Spoiler alert: Everybody dies at the end of Hand2Mouth's Memento Mori. But they also die at the beginning and middle, onstage and offstage, in anticipation and in memory. And that’s the point of this play.

The theatre ensemble's final production of the 2023-2024 season is a series of sketches with only a wisp of chronology. It was worked up by a five-person cast, written by the actors themselves, and based largely on their own experience and memory. 

Kai Hynes in Memento Mori photo by John Rudoff
Jenni GreenMiller in Memento Mori. Photo by John Rudoff

The phrase memento mori is usually translated as: "Remember that you are going to die." It's a command as old as pre-Christian Greece, urging us to engage more with our current life. At the same time, paradoxically, we must mistrust the idea. Hand2Mouth's sketches expand on both sides of the command, as the arc of the show very appropriately follows early childhood to death. A child’s first experience of death, for instance—often the death of a pet—shows that we must learn that we will die. Dogs and hamsters don’t have to learn this. A child ages. A missing uncle morphs into a meditation on what the uncle may be doing. Actor Pedro Dominguez movingly mimes the shriek of grief about a drowned brother. 

Death itself, and the dead, have their say in this production. A corpse discusses his own gaseous, flatulent dissolution, boasting that before he became a blob, he was just like us – which reminds us that we, too, will be a blob. Death herself complains too, whining to her psychiatrist that she’s tired of being the heavy, the black hat, excluded from life’s daily engagements and pleasantries—though with a surprise twist.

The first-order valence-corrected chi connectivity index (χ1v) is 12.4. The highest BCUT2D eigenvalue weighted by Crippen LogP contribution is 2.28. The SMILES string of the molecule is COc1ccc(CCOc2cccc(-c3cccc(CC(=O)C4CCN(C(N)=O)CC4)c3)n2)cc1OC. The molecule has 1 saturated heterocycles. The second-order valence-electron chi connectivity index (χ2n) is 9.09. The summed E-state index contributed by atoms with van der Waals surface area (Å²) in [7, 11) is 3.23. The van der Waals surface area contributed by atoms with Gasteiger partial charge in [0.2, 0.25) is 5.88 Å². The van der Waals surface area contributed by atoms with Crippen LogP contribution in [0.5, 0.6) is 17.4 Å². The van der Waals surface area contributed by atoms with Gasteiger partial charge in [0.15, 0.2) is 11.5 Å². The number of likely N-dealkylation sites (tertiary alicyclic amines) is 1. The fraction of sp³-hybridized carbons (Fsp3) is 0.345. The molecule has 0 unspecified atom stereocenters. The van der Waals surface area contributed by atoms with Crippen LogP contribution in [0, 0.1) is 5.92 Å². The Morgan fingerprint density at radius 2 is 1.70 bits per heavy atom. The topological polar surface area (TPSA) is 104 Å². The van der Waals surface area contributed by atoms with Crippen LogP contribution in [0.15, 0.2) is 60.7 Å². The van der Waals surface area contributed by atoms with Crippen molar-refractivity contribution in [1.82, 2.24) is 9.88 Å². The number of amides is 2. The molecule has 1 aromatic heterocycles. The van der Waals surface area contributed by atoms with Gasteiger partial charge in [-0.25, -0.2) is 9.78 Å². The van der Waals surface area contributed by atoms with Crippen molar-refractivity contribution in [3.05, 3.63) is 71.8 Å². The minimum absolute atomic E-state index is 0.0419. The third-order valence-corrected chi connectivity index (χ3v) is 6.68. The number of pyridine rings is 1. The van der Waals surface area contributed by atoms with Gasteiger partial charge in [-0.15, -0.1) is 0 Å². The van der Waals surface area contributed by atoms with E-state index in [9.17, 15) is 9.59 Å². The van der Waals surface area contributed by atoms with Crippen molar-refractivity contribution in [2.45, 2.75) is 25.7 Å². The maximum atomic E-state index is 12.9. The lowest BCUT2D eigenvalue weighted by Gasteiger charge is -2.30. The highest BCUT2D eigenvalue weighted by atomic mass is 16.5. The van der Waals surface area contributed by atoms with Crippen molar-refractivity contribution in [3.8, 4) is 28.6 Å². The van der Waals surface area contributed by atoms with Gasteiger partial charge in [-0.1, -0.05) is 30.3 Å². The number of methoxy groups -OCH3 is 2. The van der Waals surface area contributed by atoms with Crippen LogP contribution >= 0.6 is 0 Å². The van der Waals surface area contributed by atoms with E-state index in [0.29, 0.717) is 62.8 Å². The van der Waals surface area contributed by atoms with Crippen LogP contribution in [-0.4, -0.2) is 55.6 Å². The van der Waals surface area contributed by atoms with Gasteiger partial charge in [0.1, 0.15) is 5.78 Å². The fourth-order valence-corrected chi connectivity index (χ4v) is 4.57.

This all sounds like a tough slog for an early spring evening, but it isn’t. Director Michael Cavazos’ note in the show's program recounts a lingering truism: In our recent past, death was more familiar to everyday life. Death’s separation from our common experience—by hospitals, medicine, and the death industry—is a rupture of our experience of our own lives. The show tries to reintegrate those aspects of human experience. 

Memento Mori succeeds most in its underlying conception, a goal of showing death’s role in several stages of life—youth, maturity, old age. If death is always present (and she is) then the play and players can escape rigid narrative chronology. 

Photo by John Rudoff
Photo by John Rudoff

At times, these transitions are abrupt. If you look for traditional storytelling and sequence, you will be disappointed. However, from the very opening of the show, we felt deeply involved in what was happening on the stage. 

Cavazos has created a leisurely pace for these heavy subjects, and the time spent on mysterious physical movements felt long—as contrasted with more verbal portions. The work was originally designed with six actors—on the night we saw it one was one was absent due to injury—and it may have too many pieces to explore the impactful depth of each. 

But when the actors speak, they kill. For instance, Nurys Herrera masterfully employed a taut, penetrating beat about the lethal fallout from a Shining Path car bomb in her Peru childhood. Jenni GreenMiller resurrected her mother’s death in chilling detail, and struck with a flash of anger that showed the consequences of today’s effacement of death. 

The subtitle of the show—a meditation on death—tells us what we must do. The show itself shows us what we might consider. Despite its short runtime of a little less than an hour, the ground Memento Mori covers is impressive, and thoughtful—it gives us back to life quickly, so we can get back to living.

Memento Mori plays at Imago Theater, 17 SE 8th, through Sat May 11, find tickets and showtimes at hand2mouththeatre.org